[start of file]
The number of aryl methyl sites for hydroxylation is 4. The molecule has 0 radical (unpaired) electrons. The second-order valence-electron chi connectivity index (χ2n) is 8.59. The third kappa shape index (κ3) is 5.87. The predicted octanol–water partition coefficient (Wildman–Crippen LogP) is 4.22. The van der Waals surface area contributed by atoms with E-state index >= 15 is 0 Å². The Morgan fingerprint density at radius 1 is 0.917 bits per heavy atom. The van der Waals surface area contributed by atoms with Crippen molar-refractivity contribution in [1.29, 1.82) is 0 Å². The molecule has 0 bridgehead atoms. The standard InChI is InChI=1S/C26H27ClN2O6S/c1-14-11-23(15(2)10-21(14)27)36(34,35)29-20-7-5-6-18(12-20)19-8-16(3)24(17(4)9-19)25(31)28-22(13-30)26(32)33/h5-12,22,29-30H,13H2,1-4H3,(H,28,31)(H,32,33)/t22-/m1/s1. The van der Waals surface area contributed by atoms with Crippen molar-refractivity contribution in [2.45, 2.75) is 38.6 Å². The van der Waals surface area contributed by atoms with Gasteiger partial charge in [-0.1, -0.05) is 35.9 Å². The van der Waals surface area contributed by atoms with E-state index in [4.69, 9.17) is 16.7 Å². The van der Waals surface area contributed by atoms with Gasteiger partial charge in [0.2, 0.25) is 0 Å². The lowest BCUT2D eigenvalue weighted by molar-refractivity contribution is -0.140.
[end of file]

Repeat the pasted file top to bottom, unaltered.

The number of aryl methyl sites for hydroxylation is 4. The molecule has 0 radical (unpaired) electrons. The second-order valence-electron chi connectivity index (χ2n) is 8.59. The third kappa shape index (κ3) is 5.87. The predicted octanol–water partition coefficient (Wildman–Crippen LogP) is 4.22. The van der Waals surface area contributed by atoms with E-state index >= 15 is 0 Å². The Morgan fingerprint density at radius 1 is 0.917 bits per heavy atom. The van der Waals surface area contributed by atoms with Crippen molar-refractivity contribution in [1.29, 1.82) is 0 Å². The molecule has 0 bridgehead atoms. The standard InChI is InChI=1S/C26H27ClN2O6S/c1-14-11-23(15(2)10-21(14)27)36(34,35)29-20-7-5-6-18(12-20)19-8-16(3)24(17(4)9-19)25(31)28-22(13-30)26(32)33/h5-12,22,29-30H,13H2,1-4H3,(H,28,31)(H,32,33)/t22-/m1/s1. The van der Waals surface area contributed by atoms with Crippen molar-refractivity contribution in [2.45, 2.75) is 38.6 Å². The van der Waals surface area contributed by atoms with Gasteiger partial charge in [-0.1, -0.05) is 35.9 Å². The van der Waals surface area contributed by atoms with E-state index in [4.69, 9.17) is 16.7 Å². The van der Waals surface area contributed by atoms with Gasteiger partial charge in [0.2, 0.25) is 0 Å². The lowest BCUT2D eigenvalue weighted by molar-refractivity contribution is -0.140.